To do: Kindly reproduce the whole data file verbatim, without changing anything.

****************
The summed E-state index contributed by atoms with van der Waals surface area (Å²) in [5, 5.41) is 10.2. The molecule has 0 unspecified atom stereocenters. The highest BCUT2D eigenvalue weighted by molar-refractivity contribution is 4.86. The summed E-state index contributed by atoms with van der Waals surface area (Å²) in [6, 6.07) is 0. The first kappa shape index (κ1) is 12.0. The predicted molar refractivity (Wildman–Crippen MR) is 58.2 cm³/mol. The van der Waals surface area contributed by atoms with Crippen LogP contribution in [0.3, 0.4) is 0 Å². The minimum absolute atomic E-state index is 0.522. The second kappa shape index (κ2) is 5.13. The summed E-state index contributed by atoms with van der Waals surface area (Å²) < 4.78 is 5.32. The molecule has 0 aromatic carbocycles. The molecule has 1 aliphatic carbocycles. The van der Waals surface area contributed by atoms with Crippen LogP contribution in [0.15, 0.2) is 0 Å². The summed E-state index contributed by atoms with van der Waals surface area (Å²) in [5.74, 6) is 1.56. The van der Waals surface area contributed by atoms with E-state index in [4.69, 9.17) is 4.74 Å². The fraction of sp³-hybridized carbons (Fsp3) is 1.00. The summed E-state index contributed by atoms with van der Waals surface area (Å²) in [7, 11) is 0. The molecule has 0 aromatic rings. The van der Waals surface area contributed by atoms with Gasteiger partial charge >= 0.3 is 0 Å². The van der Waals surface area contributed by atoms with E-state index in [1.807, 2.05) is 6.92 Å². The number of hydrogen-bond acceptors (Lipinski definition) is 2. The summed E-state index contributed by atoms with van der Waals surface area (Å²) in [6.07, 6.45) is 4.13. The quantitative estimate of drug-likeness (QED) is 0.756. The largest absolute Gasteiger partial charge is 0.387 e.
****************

The summed E-state index contributed by atoms with van der Waals surface area (Å²) in [5, 5.41) is 10.2. The molecule has 0 unspecified atom stereocenters. The highest BCUT2D eigenvalue weighted by molar-refractivity contribution is 4.86. The summed E-state index contributed by atoms with van der Waals surface area (Å²) in [6, 6.07) is 0. The first kappa shape index (κ1) is 12.0. The predicted molar refractivity (Wildman–Crippen MR) is 58.2 cm³/mol. The van der Waals surface area contributed by atoms with Crippen LogP contribution in [0.3, 0.4) is 0 Å². The minimum absolute atomic E-state index is 0.522. The second kappa shape index (κ2) is 5.13. The summed E-state index contributed by atoms with van der Waals surface area (Å²) < 4.78 is 5.32. The molecule has 0 aromatic carbocycles. The molecule has 1 aliphatic carbocycles. The van der Waals surface area contributed by atoms with Crippen LogP contribution in [0.15, 0.2) is 0 Å². The summed E-state index contributed by atoms with van der Waals surface area (Å²) in [5.74, 6) is 1.56. The van der Waals surface area contributed by atoms with E-state index in [4.69, 9.17) is 4.74 Å². The fraction of sp³-hybridized carbons (Fsp3) is 1.00. The summed E-state index contributed by atoms with van der Waals surface area (Å²) in [7, 11) is 0. The molecule has 0 aromatic rings. The van der Waals surface area contributed by atoms with Gasteiger partial charge >= 0.3 is 0 Å². The van der Waals surface area contributed by atoms with E-state index in [1.807, 2.05) is 6.92 Å². The number of hydrogen-bond acceptors (Lipinski definition) is 2. The summed E-state index contributed by atoms with van der Waals surface area (Å²) in [6.07, 6.45) is 4.13. The quantitative estimate of drug-likeness (QED) is 0.756. The largest absolute Gasteiger partial charge is 0.387 e.